AC414      Half Unit
Financial Reporting, Capital Markets and Business Combinations

This information is for the 2015/16 session.

Teacher responsible

Dr Vasiliki Athanasakou OLD 2.20 and Prof Ane Miren Tamayo OLD 5.05


This course is available on the MSc in Accounting and Finance, MSc in Accounting, Organisations and Institutions, MSc in Management and MSc in Management (CEMS MIM). This course is available with permission as an outside option to students on other programmes where regulations permit.

Other students may be admitted only with the agreement, in writing, of the MSc (Accounting) Course Tutor if they have sufficient academic background knowledge. This course cannot be taken in conjunction with AC420 Financial Reporting in Capital Markets.


The course is capped to one section of around 55 students; ie, 55 total. Students on the waiting list will be admitted on a first-come first-served basis, although MSc students on the Accounting programmes will be given priority


Knowledge of financial accounting at undergraduate level is presumed.

Course content

A number of financial reporting issues and topics are covered. It is likely that they include but are not restricted to the following: accounting for value creation with special emphasis on cash flows and revenues, business combinations, corporate disclosure, capital markets efficiency, and corporate governance. Most topics are covered from an International Financial Reporting Standards (IFRS) and/or United States Generally Accepted Accounting Principles (US GAAP) perspective.


30 hours of seminars in the MT. Teaching is delivered in a 3-hour session  each week. Each session is conducted in groups of about 55 students, often involving case study analyses and group discussions. This mode of teaching requires good advance preparation by the students; hence, every student should be ready to contribute to the discussion when called upon. Active participation is expected and encouraged.

Formative coursework

The lecturers set exercises, essays or case studies for class discussion each week. Many of these involve reading key papers and other writings in the financial accounting literature and illustrating their effects numerically. Two pieces of work, based on these assignments, are collected for formative assessment.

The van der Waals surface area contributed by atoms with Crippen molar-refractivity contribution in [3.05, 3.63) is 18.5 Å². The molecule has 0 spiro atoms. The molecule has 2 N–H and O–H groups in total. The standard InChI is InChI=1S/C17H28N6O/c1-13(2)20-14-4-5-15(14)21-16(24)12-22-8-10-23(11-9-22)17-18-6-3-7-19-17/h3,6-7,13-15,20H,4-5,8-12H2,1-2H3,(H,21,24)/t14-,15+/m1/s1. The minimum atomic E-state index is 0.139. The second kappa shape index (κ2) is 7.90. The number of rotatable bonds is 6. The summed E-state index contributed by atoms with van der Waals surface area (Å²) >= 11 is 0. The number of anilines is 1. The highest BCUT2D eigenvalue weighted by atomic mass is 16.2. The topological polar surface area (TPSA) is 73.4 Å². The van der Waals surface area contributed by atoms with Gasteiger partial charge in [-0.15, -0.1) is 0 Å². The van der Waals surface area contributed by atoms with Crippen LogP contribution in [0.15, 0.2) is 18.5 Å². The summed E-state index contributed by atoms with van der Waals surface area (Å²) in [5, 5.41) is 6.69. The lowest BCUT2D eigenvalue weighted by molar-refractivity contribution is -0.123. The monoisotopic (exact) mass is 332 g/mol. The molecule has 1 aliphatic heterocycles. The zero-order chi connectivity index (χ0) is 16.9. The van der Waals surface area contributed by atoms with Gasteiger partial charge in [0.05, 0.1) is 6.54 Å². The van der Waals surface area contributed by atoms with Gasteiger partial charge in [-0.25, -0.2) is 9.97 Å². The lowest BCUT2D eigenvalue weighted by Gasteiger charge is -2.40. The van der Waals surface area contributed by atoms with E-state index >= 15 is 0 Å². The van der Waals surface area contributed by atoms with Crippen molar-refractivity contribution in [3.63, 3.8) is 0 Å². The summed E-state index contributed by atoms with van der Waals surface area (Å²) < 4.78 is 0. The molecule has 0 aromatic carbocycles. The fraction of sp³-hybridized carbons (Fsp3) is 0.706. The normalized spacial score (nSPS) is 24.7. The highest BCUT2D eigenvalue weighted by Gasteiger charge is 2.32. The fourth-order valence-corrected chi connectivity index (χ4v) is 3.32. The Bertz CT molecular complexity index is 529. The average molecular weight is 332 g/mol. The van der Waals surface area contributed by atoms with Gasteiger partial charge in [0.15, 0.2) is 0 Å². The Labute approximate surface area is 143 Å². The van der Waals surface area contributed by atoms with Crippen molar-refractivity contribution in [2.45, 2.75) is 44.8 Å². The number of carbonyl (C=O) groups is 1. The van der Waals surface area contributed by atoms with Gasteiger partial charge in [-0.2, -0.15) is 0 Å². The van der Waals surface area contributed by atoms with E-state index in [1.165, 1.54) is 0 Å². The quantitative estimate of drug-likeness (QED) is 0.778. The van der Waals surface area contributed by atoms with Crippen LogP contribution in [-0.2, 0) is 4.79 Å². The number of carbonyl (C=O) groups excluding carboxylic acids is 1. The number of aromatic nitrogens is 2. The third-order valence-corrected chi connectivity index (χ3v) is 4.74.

Indicative reading

Detailed reading lists are handed out at the start of the course, and will be largely based on papers in academic journals. Relevant books covering specific parts of the course are: Keith Alfredson, Ruth Picker, Janice Loftus, Kerry Clark, Victoria Wise, Matt Dyki, Applying International Financial Reporting Standards, 2nd edn, Wiley, 2009; Beaver WH, Financial Reporting: An Accounting Revolution, 3rd edn, Prentice-Hall, 1998; Scott W, Financial Accounting Theory, Prentice Hall, 1997; Watts RL & Zimmerman JL, Positive Accounting Theory, Prentice-Hall, 1986; David Alexander, Anne Britton, and Ann Jorissen, International Financial Reporting and Analysis, 5th edn, Thomson.


Exam (100%, duration: 1 hour and 45 minutes) in the main exam period.

The first 15 minutes is reading time.

Student performance results

(2011/12 - 2013/14 combined)

Classification % of students
Distinction 19.4
Merit 41.1
Pass 34.7
Fail 4.8

Key facts

Department: Accounting

Total students 2014/15: 51

Average class size 2014/15: 18

Controlled access 2014/15: No

Value: Half Unit

Guidelines for interpreting course guide information

Personal development skills

  • Team working
  • Problem solving
  • Communication
  • Application of numeracy skills
  • Specialist skills

Course survey results

(2011/12 - 2013/14 combined)

1 = "best" score, 5 = "worst" score

The scores below are average responses.

Response rate: 64.1%



Reading list (Q2.1)


Materials (Q2.3)


Course satisfied (Q2.4)


Lectures (Q2.5)


Integration (Q2.6)


Contact (Q2.7)


Feedback (Q2.8)


Recommend (Q2.9)